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article imageUN: Unsafe water more deadly than war

By Chris Dade     Mar 23, 2010 in Environment
UN Secretary-General Ban Ki-moon said on Monday that more people are dying in the world because they are unable to access safe water than compared to those who die as a result of war and other forms of violence.
Speaking in New York on the date his organization decided back in the 90s should be known each year as World Water Day Mr Ban is quoted as saying of the lives being lost because of the lack of safe water:These deaths are an affront to our common humanity, and undermine the efforts of many countries to achieve their development potential.
Our growing population’s need for water for food, raw materials and energy is increasingly competing with nature’s own demands for water to sustain already imperilled ecosystems and the services on which we depend.
Day after day, we pour millions of tons of untreated sewage and industrial and agricultural waste into the world’s water systems. Clean water has become scarce and will become even scarcer with the onset of climate change
Mr Ban's comments came on the same day as the United Nations Environment Programme (UNEP) released a report - generally referred to in the media as Sick Water? but which has the full title Sick Water?: The Central Role of Wastewater Management in Sustainable Development. It confirms how many people are dying each year due to unsafe/unclean water.
The report states thatsome two million tons of waste, estimated to equal two or more billion tons of wastewater, is being discharged daily into rivers and seas spreading disease to humans and damaging key ecosystems such as coral reefs and fisheries.
The UNEP report goes on to define wastewater as "a cocktail of fertilizer run-off and sewage disposal alongside animal, industrial, agricultural and other wastes" and say that in fact:many of the substances that make wastewater a pollutant - for example nitrogen and phosphorus - can also be useful as fertilizers for agriculture. Wastewater can also generate gases to fuel small power stations or be used for cooking
Presently just 10 percent of the world's population are utilizing wastewater for either irrigation or fertilization and the aim is to increase that percentage "substantially".
In terms of the actual number of deaths caused by the fact that in developing countries 90 percent of daily wastewater discharges are untreated, CNN indicates that the UNEP report attributes 2.2 million deaths each year to diseases caused by both unsafe drinking water and lack of proper hygiene.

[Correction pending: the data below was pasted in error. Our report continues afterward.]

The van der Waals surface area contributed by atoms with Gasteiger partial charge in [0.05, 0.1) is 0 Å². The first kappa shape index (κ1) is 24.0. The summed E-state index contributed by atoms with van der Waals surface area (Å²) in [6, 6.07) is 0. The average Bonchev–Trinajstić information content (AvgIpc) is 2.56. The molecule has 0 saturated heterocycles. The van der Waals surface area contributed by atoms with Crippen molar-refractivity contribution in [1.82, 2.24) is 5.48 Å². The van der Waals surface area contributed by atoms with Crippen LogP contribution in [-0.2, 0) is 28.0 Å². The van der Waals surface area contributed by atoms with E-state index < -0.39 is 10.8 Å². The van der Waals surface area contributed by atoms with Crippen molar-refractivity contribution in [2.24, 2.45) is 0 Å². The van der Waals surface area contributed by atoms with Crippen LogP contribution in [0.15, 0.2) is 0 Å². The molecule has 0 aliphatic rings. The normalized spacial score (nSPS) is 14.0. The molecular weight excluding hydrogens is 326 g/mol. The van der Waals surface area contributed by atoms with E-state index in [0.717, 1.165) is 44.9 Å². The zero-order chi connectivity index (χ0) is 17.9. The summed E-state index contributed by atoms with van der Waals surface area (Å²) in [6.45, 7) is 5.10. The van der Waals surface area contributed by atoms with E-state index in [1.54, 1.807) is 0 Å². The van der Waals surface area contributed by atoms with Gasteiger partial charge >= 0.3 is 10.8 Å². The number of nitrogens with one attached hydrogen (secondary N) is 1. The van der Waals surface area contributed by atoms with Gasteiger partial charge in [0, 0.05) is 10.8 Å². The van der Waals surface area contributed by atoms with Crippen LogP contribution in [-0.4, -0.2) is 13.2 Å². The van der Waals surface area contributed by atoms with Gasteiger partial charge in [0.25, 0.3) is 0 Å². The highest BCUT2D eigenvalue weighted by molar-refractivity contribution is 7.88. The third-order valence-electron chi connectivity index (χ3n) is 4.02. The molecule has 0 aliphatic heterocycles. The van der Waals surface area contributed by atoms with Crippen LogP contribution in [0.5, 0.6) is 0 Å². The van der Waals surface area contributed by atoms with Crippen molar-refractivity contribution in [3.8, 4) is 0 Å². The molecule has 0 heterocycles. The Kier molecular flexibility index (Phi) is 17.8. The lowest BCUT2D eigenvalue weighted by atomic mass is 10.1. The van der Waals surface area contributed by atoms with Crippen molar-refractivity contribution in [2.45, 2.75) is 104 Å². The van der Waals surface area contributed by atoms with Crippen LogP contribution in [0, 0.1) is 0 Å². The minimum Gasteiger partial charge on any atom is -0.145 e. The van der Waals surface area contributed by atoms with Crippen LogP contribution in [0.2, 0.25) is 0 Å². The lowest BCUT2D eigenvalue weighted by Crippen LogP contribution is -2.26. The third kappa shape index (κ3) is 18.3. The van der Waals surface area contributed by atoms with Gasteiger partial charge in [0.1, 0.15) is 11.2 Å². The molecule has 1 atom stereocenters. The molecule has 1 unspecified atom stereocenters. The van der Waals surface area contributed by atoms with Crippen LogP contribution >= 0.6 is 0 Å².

A minimum of 1.8 million children under the age of five die each year because they cannot access clean water, which NDTV/Press Trust of India notes UNEP equates to one death every 20 seconds.
At the halfway point of the International Decade For Action Water For Life 2005-2015 70 percent of those suffering from poor sanitation live in rural areas.
A man drinks water in Gaza
In Gaza Strip, residents face a major water shortage during the Israeli attacks
Photo by Sameh A. Habeeb
But with the population of the world expected to grow from the current six billion to nine billion by 2050 - and the urban population due to grow at a faster rate than that found in rural areas - the inadequacy of the sewage systems found in many cities is set to become even more pronounced.
According to CNN UNEP asserts that investment is needed to address many of the infrastructural problems that prevent people from obtaining clean water.
However more money is not necessarily always the answer; it is believed that educating populations "to ensure water, nutrients and future opportunities for employment and development are not wasted" can often be the solution.
While obtaining a more recent figure for the number of deaths caused each year by acts of violence, including war, proved difficult - to enable a comparison with the number of deaths linked to a lack of clean water - a World Health Organisation (WHO) report from 2002 calculated that "More than 1.6m people die each year from homicide, suicide, war and other "intentional injuries".
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